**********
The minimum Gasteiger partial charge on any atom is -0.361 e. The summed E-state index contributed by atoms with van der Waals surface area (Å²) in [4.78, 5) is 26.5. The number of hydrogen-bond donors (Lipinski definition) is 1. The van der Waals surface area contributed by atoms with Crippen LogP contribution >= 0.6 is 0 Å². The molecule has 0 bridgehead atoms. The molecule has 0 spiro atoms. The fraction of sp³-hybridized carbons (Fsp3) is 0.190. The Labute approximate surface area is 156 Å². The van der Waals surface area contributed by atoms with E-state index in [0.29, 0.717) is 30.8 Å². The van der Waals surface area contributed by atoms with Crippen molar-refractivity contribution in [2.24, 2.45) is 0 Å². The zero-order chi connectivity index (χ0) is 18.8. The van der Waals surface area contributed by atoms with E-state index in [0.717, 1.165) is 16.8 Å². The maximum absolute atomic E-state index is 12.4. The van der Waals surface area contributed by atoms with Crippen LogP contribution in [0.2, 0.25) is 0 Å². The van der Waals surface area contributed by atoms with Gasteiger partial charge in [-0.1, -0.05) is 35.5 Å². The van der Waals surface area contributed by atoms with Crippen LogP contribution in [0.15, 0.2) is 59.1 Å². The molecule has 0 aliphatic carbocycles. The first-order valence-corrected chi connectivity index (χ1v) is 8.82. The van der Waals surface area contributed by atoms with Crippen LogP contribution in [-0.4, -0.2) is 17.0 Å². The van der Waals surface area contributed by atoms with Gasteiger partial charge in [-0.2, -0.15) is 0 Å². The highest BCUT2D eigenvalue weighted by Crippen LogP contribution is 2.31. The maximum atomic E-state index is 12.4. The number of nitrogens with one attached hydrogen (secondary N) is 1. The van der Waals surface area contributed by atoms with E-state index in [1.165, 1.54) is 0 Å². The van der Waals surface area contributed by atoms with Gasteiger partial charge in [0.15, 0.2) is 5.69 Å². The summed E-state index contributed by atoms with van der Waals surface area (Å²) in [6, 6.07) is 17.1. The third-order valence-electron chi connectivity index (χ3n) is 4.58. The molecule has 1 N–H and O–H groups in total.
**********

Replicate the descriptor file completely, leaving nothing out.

The minimum Gasteiger partial charge on any atom is -0.361 e. The summed E-state index contributed by atoms with van der Waals surface area (Å²) in [4.78, 5) is 26.5. The number of hydrogen-bond donors (Lipinski definition) is 1. The van der Waals surface area contributed by atoms with Crippen LogP contribution >= 0.6 is 0 Å². The molecule has 0 bridgehead atoms. The molecule has 0 spiro atoms. The fraction of sp³-hybridized carbons (Fsp3) is 0.190. The Labute approximate surface area is 156 Å². The van der Waals surface area contributed by atoms with E-state index in [0.29, 0.717) is 30.8 Å². The van der Waals surface area contributed by atoms with Crippen molar-refractivity contribution in [2.24, 2.45) is 0 Å². The zero-order chi connectivity index (χ0) is 18.8. The van der Waals surface area contributed by atoms with E-state index in [0.717, 1.165) is 16.8 Å². The maximum absolute atomic E-state index is 12.4. The van der Waals surface area contributed by atoms with Crippen LogP contribution in [0.2, 0.25) is 0 Å². The van der Waals surface area contributed by atoms with Gasteiger partial charge in [-0.1, -0.05) is 35.5 Å². The van der Waals surface area contributed by atoms with Crippen LogP contribution in [0.15, 0.2) is 59.1 Å². The molecule has 0 aliphatic carbocycles. The first-order valence-corrected chi connectivity index (χ1v) is 8.82. The van der Waals surface area contributed by atoms with Crippen LogP contribution in [-0.4, -0.2) is 17.0 Å². The van der Waals surface area contributed by atoms with Gasteiger partial charge in [-0.2, -0.15) is 0 Å². The highest BCUT2D eigenvalue weighted by Crippen LogP contribution is 2.31. The maximum atomic E-state index is 12.4. The number of nitrogens with one attached hydrogen (secondary N) is 1. The van der Waals surface area contributed by atoms with E-state index in [1.165, 1.54) is 0 Å². The van der Waals surface area contributed by atoms with Gasteiger partial charge in [0.15, 0.2) is 5.69 Å². The summed E-state index contributed by atoms with van der Waals surface area (Å²) in [6, 6.07) is 17.1. The third-order valence-electron chi connectivity index (χ3n) is 4.58. The molecule has 1 N–H and O–H groups in total.